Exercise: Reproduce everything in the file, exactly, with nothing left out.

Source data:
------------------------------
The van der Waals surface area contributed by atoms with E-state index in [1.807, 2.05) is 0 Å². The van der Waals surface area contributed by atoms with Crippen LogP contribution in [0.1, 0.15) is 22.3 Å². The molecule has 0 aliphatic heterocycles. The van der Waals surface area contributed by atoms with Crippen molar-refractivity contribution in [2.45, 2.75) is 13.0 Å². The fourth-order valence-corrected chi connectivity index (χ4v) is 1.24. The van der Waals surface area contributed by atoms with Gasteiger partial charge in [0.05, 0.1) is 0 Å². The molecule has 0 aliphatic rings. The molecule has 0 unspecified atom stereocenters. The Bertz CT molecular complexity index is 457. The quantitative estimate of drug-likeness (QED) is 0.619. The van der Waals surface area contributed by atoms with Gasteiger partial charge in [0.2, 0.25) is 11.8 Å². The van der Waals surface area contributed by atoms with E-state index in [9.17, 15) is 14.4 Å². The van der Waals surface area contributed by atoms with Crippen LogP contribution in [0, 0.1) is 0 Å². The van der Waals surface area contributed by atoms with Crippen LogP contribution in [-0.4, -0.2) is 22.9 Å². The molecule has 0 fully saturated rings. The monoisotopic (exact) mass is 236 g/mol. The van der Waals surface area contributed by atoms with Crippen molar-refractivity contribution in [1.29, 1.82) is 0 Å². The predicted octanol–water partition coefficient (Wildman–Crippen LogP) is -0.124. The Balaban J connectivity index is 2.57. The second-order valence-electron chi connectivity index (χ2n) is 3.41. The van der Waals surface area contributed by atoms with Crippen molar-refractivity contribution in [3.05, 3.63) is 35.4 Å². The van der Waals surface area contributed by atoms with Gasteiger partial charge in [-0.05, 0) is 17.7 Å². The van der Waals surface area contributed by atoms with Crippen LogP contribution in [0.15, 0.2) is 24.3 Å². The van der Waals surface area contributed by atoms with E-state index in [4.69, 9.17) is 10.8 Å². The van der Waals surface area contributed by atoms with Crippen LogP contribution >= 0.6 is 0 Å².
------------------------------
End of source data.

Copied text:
The van der Waals surface area contributed by atoms with E-state index in [1.807, 2.05) is 0 Å². The van der Waals surface area contributed by atoms with Crippen LogP contribution in [0.1, 0.15) is 22.3 Å². The molecule has 0 aliphatic heterocycles. The van der Waals surface area contributed by atoms with Crippen molar-refractivity contribution in [2.45, 2.75) is 13.0 Å². The fourth-order valence-corrected chi connectivity index (χ4v) is 1.24. The van der Waals surface area contributed by atoms with Gasteiger partial charge in [0.05, 0.1) is 0 Å². The molecule has 0 aliphatic rings. The molecule has 0 unspecified atom stereocenters. The Bertz CT molecular complexity index is 457. The quantitative estimate of drug-likeness (QED) is 0.619. The van der Waals surface area contributed by atoms with Gasteiger partial charge in [0.2, 0.25) is 11.8 Å². The van der Waals surface area contributed by atoms with E-state index in [9.17, 15) is 14.4 Å². The van der Waals surface area contributed by atoms with Crippen LogP contribution in [0, 0.1) is 0 Å². The van der Waals surface area contributed by atoms with Crippen LogP contribution in [-0.4, -0.2) is 22.9 Å². The molecule has 0 fully saturated rings. The monoisotopic (exact) mass is 236 g/mol. The van der Waals surface area contributed by atoms with Crippen molar-refractivity contribution in [1.29, 1.82) is 0 Å². The predicted octanol–water partition coefficient (Wildman–Crippen LogP) is -0.124. The Balaban J connectivity index is 2.57. The second-order valence-electron chi connectivity index (χ2n) is 3.41. The van der Waals surface area contributed by atoms with Crippen molar-refractivity contribution in [3.05, 3.63) is 35.4 Å². The van der Waals surface area contributed by atoms with Gasteiger partial charge in [-0.05, 0) is 17.7 Å². The van der Waals surface area contributed by atoms with Crippen LogP contribution in [0.15, 0.2) is 24.3 Å². The van der Waals surface area contributed by atoms with E-state index in [4.69, 9.17) is 10.8 Å². The van der Waals surface area contributed by atoms with Crippen LogP contribution >= 0.6 is 0 Å².